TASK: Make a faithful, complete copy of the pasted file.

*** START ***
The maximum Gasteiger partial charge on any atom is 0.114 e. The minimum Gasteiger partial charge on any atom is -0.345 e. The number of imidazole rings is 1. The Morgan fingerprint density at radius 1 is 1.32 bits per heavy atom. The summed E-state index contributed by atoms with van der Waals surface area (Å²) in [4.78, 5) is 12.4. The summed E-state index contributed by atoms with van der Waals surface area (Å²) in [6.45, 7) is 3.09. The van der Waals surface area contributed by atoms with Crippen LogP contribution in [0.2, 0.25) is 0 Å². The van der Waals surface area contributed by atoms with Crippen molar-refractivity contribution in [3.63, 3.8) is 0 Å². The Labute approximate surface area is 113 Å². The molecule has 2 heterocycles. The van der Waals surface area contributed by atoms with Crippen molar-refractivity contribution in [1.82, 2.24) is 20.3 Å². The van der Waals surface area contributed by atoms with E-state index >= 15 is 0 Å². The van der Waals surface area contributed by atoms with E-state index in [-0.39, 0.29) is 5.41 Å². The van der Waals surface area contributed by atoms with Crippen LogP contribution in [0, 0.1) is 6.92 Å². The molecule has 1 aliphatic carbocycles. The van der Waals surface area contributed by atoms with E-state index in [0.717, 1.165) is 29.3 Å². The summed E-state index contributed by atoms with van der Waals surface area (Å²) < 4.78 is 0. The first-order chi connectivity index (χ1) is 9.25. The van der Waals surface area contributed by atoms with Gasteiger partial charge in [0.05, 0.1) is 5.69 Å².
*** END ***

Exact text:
The maximum Gasteiger partial charge on any atom is 0.114 e. The minimum Gasteiger partial charge on any atom is -0.345 e. The number of imidazole rings is 1. The Morgan fingerprint density at radius 1 is 1.32 bits per heavy atom. The summed E-state index contributed by atoms with van der Waals surface area (Å²) in [4.78, 5) is 12.4. The summed E-state index contributed by atoms with van der Waals surface area (Å²) in [6.45, 7) is 3.09. The van der Waals surface area contributed by atoms with Crippen LogP contribution in [0.2, 0.25) is 0 Å². The van der Waals surface area contributed by atoms with Crippen molar-refractivity contribution in [3.63, 3.8) is 0 Å². The Labute approximate surface area is 113 Å². The molecule has 2 heterocycles. The van der Waals surface area contributed by atoms with Crippen molar-refractivity contribution in [1.82, 2.24) is 20.3 Å². The van der Waals surface area contributed by atoms with E-state index >= 15 is 0 Å². The van der Waals surface area contributed by atoms with E-state index in [-0.39, 0.29) is 5.41 Å². The van der Waals surface area contributed by atoms with Crippen LogP contribution in [0, 0.1) is 6.92 Å². The molecule has 1 aliphatic carbocycles. The van der Waals surface area contributed by atoms with E-state index in [0.717, 1.165) is 29.3 Å². The summed E-state index contributed by atoms with van der Waals surface area (Å²) < 4.78 is 0. The first-order chi connectivity index (χ1) is 9.25. The van der Waals surface area contributed by atoms with Gasteiger partial charge in [0.05, 0.1) is 5.69 Å².